This discussion about SPECT scans is very interesting, and it would be really helpful to see more widespread research with SPECT scans.
But my feeling is that Byron Hyde is a local clinician, local to Canada, without a wide scientific, medical or patient following.
If SPECT scans are to be widely used, then there is an immense amount of work that needs to be done with them, and also an immense amount of work using the Nightingale Definition of ME
And until that research is carried out, however successful/specific/accurate SPECT scans are, they are not going to be used as a diagnostic tool by the wider medical profession or the wider scientific research community.
Wide scale studies of SPECT scans would need to be carried out using a broad selection of ME patients (i.e. 'broad' meaning selected from different geographic areas and from different clinicians.)
To truly test the SPECT scan theory, we would need some double blind studies to be carried out using other clinicians' patients. For example, the WPI's cohort, or Dr Bell's patients, as long as they meet the Nightingale Definition of ME.
Sorry, I've not read through the papers yet so I'm not certain if Hyde has done successful double blind trials, but I've never heard Byron Hyde mention carrying out any blind coded trials. If he had, then I'm sure we would have all heard about it (i.e. what percentage of patients he successfully diagnosed using SPECT scans in a double blind trial.)
Until such trials are carried out and published, and replicated by other researchers, the SPECT scans cannot, and will not, be widely used for diagnosing ME.
It's not that I'm against his research. I've got a huge amount of respect for Byron Hyde, and I recognise myself in the Nightingale Definition
, but his work is just not going anywhere fast, in reality.
I first heard Byron Hyde give presentations about 5 years ago, soon after I became ill, but since then, I've never heard any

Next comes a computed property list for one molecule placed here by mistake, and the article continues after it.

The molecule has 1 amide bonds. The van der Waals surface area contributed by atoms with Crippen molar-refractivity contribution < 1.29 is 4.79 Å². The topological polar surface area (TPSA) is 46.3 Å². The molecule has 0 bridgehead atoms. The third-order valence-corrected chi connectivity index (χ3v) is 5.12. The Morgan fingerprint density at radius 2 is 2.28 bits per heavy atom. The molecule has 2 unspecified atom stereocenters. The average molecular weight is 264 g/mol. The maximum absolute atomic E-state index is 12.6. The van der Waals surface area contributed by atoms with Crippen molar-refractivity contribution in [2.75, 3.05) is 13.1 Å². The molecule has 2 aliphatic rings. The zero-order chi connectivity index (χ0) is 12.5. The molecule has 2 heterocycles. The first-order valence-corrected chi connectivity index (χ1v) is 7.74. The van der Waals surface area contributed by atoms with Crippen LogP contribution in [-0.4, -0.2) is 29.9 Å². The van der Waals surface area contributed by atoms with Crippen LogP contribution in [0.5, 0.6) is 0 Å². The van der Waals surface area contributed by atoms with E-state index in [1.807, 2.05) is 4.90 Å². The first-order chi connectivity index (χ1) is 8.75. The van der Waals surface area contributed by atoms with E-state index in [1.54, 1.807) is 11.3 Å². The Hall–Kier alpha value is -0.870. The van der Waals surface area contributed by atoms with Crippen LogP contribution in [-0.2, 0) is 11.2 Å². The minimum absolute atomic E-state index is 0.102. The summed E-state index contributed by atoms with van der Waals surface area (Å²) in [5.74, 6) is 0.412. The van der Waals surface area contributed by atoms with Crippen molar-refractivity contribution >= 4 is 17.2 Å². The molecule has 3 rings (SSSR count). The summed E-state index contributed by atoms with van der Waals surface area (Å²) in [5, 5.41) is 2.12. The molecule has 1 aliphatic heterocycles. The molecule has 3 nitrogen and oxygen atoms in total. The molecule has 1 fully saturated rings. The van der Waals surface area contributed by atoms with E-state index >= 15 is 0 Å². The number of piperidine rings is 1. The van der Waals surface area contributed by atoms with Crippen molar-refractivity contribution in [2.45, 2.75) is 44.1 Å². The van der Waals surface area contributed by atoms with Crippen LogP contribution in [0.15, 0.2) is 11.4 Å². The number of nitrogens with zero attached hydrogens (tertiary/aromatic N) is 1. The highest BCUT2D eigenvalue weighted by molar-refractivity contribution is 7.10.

other researcher talk about Nightingale, Ramsay or SPECT scans.
The direction of travel for change in the CFS-diagnosed communities seems to be more towards the CCC, which seem to have quite a widespread following at the moment.
I support work on ME using ME-specific definitions, but in my opinion we are not going to see a sudden swing to ME-specific research any time soon. I think that the change is going to come from CFS-diagnosed communities (which includes ME patients.)
If the SPECT scans and Nightingale Definition are a very exclusive way to select patients, then I wouldn't mind them being used as a research tools.
But I would like to know what percentage of CFS/ME patients (i.e. CFS + ME patients in the UK, who all get a 'CFS/ME' diagnosis, or CFS + ME patients in the USA who get a 'CFS' diagnosis) meet the 'ME' criteria using the Nightingale Definition and SPECT scans.
If they only select a very small percentage of CFS/ME patients then I think I'd have a problem with it personally, because of the massive political and patients issues that this will cause, as discussed earlier in this thread.
My issue with such specific/exclusive diagnostic criteria is partly because I am of the opinion that ME (as diagnosed by Ramsay/Nightingale) is very widespread in people with a CFS diagnosis. I might be wrong about this, but I would want to see a lot of research before anyone convinced me otherwise. For me, there is the issue of mild ME, which in my opinion has symptoms that can be mistaken for idiopathic CFS. I would want to know how successful Byron Hyde is at separating mild ME patients from idiopathic fatigue patients.
This is a very interesting discussion about whether SPECT scans are useful of not, but I don't think we can get any real answers until full blinded trials have been carried out, and replicated by clinicians in other countries.
It's the same as the XMRV discussion. There's no real answers about XMRV yet, until further studies are published. It's all just opinion at the moment.
So as usual with ME/CFS, unfortunately there's so many questions and not so many answers.
(But I don't mean to be dismissive of the discussion... It's very interesting, and helpful.)
ETA: I've just read Angela's post on the other thread, where she also discusses some of these issues: